What if there is no going back?
As the United States shifts again, seeking the right fit and comfort in addressing a yearlong pandemic, hugged by politics and grief, we find ourselves being asked to tap our own inner guidance on what comes next. We are not a collective voice, let alone united, but responding to this wild year has centered on how we tap into our inner guidance, and for me with Quaker roots, it has begged my imagination to dream up something new.
Can I imagine my spiritual home, that of Quakers and meetinghouses, being more vast and inclusive than ever?
What if all the centering, listening for the Divine, and consensus-building practices found in the Quaker faith were the kind of mutual and deeply sought actions our fellow neighbors and country people hunger for? I’ve begun to sense a deep knowing that there is no “return to normal”—we’ve been drug under the white-hot light of awareness, and we have been exposed.
I know as we begin to return to our meetinghouses and worship spaces, the logistics of connection and accessibility will begin to dominate our conversations. We often focus on what we know well: the logistics of what is and the maintenance of our own status quo (though we may never venture to name it so).
The possibilities of what can be are often laid to the back burner, to a sometimes already tired committee tasked with making sense of our drastically shifting community. I am hoping we can collectively imagine so much more.
Without transformation in how we gather and connect, it won’t just be people like me—miles from any meetinghouse—who are dropping through the cracks of an old system. Our communities are fractured, tenuous, and sewn together through a complex series of coax cables and phone lines.
If this season has felt like a bleak one, then I want to congratulate you on arriving at this very moment. Our friends and families may feel fragile, but I promise, you’ve been preparing. Transformative community change is a heavy and healthy lift, one that is fast moving on our horizon.
In Emergent Strategy, adrienne maree brown wrote, “Building community is to the collective as spiritual practice is to the individual. . . . Being a part of movements is complex work, it requires a faith.”
So before we all welcome folks into our spaces and invite them to settle down on rows of creaky benches, smell the long-awaited scents of a room closed off, and fire up the doldrums of committee work, let me offer a set of active reflections for the Quaker communities brave enough to recognize there is no going back and also for those preparing for the transformation ahead.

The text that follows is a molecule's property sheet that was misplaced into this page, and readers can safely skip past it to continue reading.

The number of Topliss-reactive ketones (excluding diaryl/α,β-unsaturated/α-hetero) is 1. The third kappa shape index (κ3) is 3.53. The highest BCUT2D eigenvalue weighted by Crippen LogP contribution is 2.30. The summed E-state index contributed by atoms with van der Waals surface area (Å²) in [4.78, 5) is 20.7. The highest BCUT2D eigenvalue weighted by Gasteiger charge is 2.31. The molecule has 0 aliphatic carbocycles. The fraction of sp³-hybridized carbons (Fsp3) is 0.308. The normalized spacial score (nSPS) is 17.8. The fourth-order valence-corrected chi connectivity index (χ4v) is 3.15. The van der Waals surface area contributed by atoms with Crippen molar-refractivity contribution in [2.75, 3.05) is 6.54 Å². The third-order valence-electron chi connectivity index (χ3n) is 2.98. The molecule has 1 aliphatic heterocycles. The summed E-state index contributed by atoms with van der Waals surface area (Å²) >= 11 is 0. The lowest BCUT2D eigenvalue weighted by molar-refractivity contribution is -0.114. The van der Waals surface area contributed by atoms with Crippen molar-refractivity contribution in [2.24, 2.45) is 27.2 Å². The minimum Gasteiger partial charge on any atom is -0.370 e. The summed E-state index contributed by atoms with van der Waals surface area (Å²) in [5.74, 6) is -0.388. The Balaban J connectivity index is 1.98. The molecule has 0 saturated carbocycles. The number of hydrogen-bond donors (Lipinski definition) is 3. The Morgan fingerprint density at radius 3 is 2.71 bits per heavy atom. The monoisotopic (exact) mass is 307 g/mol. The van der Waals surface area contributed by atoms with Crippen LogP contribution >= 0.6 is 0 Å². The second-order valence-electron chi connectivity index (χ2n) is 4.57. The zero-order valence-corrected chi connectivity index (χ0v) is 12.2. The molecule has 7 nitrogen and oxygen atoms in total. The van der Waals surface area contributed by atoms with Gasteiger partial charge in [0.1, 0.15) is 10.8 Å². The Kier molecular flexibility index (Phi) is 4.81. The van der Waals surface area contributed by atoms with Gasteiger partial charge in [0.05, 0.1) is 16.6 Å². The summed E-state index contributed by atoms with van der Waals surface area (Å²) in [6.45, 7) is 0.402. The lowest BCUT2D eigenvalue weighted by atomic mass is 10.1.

There is personal work for each of us to take on, even before we arrive back to our Quaker communities. It is the small habits, when practiced intentionally, that have the greatest ability to scale. In this process I wonder: when am I able to share my whole self? What do I need from my Quaker communities and space to do that? This past year brought forth the opportunity to sense what is on the horizon of our growth.
As we rejoin to worship in physical space, I am reminded that moving at the speed of trust, one of the principles of emergence cited by brown, encourages us to focus on critical connections more than critical mass, that our resiliency as a community is bound in our relationships. I wonder, how have meetings practiced community care in the last year? And how will we steward this care into its next iteration, not on the backs of a few but woven together, flexing and sharing the weight of change?
Through the pandemic I have encountered generous hosts, keenly aware of our need for safety, care, hospice, and mental health. What would it mean for our neighbors if the meetinghouse were also a place with generous hosts, known for our energetic warmth, self-awareness, and intentional care for the local community? In what circumstances might the meeting be called to action by our neighbors? As a community, what would these actions look like? It may be easy to drop into a routine, however when we are poised for community transformation, our charge is to constantly assess and address ourselves in a changing environment.
My dearest hope is that we move outside of our habits and routines, reevaluate our practices, and begin to envision our Quaker communities as transformative spaces for all.